Try non-traditional plants, too: there are numerous varieties of Japanese greens on the market, like Green In Snow and Mizuna. Some plants thought of as weeds actually make tasty salad plants – such as freely available bittercress and chickweed.
Storing your crops
There are various ways of storing vegetables, including freezing, drying and pickling. However, the easiest and most energy-efficient ways to store roots and tubers are root cellars and sandboxes. With both methods, the aim is to keep the vegetables as cool, dark, and dry as possible. The other key factor is to maintain a constant temperature – around 5°C is ideal.
You could therefore set up a root cellar if you have a room or outhouse that can provide those conditions. Store the vegetables on shelves (preferably slatted) and take them as needed. This method is particularly suitable for winter cabbages, celeriac, onions, marrows, squash and pumpkins. You can store potatoes, onions and carrots in sacks in a root cellar. Check regularly for any dampness or decay, and for signs of mice or rats.
Sandboxes are probably the best way to store roots and tubers, and ideal for carrots, potatoes, radishes and beets. They are simply boxes (usually wooden) filled with dry sand, peat or fine sawdust. You store the vegetables in this material, then fish them out as required.
You can easily store garlic and onions even without a root cellar or sandbox. Dry them on racks or slatted shelves, knot or plait the shoots, then hang them in bunches.
Planting for continual harvest
The planting guide below gives sowing suggestions for a typical growing year-round system. In practice, conditions will vary according to the region and the weather. Sowing and harvesting times will therefore overlap from month to month. This condensed plan can only cover the basic species, so be adventurous. Explore seed catalogues and garden centres for different varieties, and keep a note of what works for your particular garden.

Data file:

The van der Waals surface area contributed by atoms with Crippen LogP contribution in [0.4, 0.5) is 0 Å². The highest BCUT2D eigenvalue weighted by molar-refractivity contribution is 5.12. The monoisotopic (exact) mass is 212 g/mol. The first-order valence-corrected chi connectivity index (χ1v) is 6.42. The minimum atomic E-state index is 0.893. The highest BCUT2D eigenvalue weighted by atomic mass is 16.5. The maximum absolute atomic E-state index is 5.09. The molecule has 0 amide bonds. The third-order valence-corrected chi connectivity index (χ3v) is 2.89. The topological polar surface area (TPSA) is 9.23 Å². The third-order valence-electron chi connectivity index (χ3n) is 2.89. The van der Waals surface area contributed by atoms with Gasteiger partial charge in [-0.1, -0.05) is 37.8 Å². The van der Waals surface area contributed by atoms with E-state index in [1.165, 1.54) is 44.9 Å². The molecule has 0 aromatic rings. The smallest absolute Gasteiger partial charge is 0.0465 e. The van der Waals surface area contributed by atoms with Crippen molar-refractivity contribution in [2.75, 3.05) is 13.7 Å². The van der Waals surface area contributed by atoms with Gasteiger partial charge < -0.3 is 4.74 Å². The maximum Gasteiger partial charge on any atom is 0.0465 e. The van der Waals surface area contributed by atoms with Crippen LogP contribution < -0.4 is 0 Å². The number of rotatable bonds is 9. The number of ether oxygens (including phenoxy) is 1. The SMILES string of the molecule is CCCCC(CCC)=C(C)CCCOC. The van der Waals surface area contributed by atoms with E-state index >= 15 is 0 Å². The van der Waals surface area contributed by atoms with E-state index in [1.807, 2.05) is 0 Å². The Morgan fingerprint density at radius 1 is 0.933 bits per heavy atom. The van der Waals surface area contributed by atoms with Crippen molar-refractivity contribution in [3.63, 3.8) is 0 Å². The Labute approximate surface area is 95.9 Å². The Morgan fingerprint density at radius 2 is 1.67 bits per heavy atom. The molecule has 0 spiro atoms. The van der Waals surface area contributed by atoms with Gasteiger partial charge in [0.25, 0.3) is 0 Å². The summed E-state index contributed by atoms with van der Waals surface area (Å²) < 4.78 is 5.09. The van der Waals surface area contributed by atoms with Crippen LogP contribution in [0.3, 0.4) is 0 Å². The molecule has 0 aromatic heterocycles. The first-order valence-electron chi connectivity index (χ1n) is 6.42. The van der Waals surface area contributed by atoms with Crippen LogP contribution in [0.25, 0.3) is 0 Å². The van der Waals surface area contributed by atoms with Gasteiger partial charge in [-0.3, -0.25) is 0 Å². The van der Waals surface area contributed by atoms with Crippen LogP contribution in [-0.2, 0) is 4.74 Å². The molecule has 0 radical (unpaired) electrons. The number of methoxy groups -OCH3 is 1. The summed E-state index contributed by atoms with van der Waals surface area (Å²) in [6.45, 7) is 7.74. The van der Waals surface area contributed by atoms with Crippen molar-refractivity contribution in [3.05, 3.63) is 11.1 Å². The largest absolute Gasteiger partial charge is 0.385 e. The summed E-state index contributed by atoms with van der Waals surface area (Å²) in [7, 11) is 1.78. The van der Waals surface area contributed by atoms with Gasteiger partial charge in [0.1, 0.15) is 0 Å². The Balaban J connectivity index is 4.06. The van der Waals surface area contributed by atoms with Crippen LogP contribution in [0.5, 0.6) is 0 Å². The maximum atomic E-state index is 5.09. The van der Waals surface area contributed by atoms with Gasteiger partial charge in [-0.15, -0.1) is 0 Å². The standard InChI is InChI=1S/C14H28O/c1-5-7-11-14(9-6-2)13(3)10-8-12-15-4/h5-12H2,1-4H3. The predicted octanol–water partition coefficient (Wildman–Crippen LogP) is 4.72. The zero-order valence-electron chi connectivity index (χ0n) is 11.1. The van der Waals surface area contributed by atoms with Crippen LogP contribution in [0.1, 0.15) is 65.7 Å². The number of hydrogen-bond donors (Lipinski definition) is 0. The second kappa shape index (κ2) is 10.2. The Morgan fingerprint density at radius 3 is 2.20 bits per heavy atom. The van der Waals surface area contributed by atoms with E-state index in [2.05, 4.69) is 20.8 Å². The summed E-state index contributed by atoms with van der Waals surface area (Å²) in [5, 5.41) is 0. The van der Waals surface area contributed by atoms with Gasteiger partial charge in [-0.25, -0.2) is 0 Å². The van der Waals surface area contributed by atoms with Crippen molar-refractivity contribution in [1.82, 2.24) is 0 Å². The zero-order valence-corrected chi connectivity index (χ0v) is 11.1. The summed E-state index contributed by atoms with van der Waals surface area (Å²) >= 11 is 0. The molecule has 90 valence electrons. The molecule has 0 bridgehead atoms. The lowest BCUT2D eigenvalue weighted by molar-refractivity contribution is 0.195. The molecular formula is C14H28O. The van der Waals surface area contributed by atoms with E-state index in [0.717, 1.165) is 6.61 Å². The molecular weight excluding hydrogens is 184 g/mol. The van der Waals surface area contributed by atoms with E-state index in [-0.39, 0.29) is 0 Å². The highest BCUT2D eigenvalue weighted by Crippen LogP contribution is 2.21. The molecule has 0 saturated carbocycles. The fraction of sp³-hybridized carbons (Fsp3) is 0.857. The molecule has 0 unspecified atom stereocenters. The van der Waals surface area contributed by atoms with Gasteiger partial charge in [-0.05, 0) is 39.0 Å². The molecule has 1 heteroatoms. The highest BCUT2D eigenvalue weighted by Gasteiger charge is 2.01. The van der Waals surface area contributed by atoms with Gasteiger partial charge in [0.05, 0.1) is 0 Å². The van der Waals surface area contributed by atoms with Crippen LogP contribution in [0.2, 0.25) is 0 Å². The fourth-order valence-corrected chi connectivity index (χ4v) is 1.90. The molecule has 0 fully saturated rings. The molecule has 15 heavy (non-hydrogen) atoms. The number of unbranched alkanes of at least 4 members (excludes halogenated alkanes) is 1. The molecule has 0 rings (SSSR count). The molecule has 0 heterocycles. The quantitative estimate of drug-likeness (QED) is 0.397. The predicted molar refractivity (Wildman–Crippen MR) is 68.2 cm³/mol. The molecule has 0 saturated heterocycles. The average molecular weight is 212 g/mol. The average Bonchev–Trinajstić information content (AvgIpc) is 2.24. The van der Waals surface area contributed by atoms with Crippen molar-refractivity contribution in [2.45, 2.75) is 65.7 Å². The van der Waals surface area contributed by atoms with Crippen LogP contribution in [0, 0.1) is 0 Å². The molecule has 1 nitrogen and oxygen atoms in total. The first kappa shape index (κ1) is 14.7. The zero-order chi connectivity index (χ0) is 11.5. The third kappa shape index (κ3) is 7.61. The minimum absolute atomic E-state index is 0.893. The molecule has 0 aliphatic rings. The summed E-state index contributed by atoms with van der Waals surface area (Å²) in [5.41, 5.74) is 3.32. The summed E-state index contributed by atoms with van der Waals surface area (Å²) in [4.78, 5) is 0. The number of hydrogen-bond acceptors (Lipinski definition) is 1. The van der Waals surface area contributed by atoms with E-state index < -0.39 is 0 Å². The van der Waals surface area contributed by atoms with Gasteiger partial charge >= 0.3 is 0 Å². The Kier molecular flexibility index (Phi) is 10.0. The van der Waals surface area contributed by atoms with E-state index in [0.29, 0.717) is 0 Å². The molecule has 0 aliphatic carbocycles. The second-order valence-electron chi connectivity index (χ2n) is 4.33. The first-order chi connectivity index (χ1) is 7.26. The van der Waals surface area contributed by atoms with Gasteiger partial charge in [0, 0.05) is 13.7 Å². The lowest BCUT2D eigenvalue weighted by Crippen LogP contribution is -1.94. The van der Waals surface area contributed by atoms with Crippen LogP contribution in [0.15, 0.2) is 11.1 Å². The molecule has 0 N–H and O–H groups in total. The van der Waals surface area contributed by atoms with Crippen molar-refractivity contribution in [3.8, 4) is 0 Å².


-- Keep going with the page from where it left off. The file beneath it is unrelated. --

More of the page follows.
- Plant: garlic, shallots.
- Sow under glass: onions, celeriac.
- Harvest: winter cabbages, Brussels sprouts and other brassicas.
- Plant: Jerusalem artichokes.
- Sow out: early peas, broad beans, spinach.
- Sow under glass: lettuce, carrots, radish, turnips.
- Harvest: winter cabbages, cauliflowers, Brussels sprouts and leeks.
- Plant: onion sets, early potatoes.
- Sow out: cabbages, Brussels sprouts, kale, turnips, leeks, onions, parsnips.
- Sow under glass: celery, celeriac, tomatoes, aubergines, peppers.
- Harvest: winter crops as above, plus spring cabbage, kale and sprouting broccoli.
- Plant: potatoes, globe artichokes.
- Sow out: carrots, beetroot, broccoli, kohl rabi, celeriac, radishes, salsify, calabrese, cauliflower, peas; successional sowings – Brussels sprouts, cabbages, kale, lettuce, turnips.
- Sow under glass: French and runner beans, courgettes, marrow, sweetcorn, cucumber.
- Harvest: spring greens, sprouting broccoli, turnip tops, kale, cabbage, lettuce and spinach.
- Plant: transplant brassicas from seed beds.
- Sow out: winter cabbages and cauliflower, sprouting broccoli, lettuce; successional sowings – lettuce, radish, turnip, beetroot, carrots, peas, parsnips, onions, spinach, Japanese brassicas, oriental saladini.
- Harvest: spring cabbage, spinach and radishes; plus from now onwards, continual thinnings to be eaten from successively sown crops – lettuce, Japanese brassicas, radishes, turnips, beetroot, carrots, parsnips, onions, and spinach; plus broad bean tops and kale tops for salads.
- Plant: transplant celeriac, leeks, celery, brassicas.
- Sow out: swedes, endives, parsley; successional sowings – beans, lettuce, radishes, beetroot.
- Harvest: peas, broad beans, potatoes, spinach, turnips, kohl rabi; plus successional pickings and thinnings.
- Sow out: successional sowings – spinach, beetroot, turnips, lettuce, carrots, kohl rabi, endives, leeks, broccoli, cabbage, Japanese brassicas.
- Harvest: broad & French beans, potatoes, shallots, carrots, turnips, beetroot, lettuce, radishes, marrows and courgettes.
- Sow out: winter radishes, winter lettuce, spring cabbage; successional sowings – turnips, endive, onions, corn salad.
- Harvest: as July, plus runner beans, sweetcorn, tomatoes, cucumber and garlic.
- Sow out: successional sowings – spinach, winter radishes and lettuce.
- Harvest: onions, tomatoes, marrows, potatoes, carrots, celeriac, spinach, runner beans and French beans.
- Sow out: broad beans, hardy peas.
- Harvest: potatoes, carrots, celeriac, beetroot, turnips, salsify, kohl rabi.
- Sow out: broad beans.
- Harvest: spinach, endive, winter cabbage, cauliflower, Brussels sprouts, celery, leeks, parsnips, Jerusalem artichokes.
- Plant: Traditionally, garlic was planted on the shortest day of the year – worth a try!
- Harvest: swedes, winter cabbages, Brussels sprouts, spinach, celery, leeks, parsnips, endive, kale, cauliflower and Jerusalem artichokes.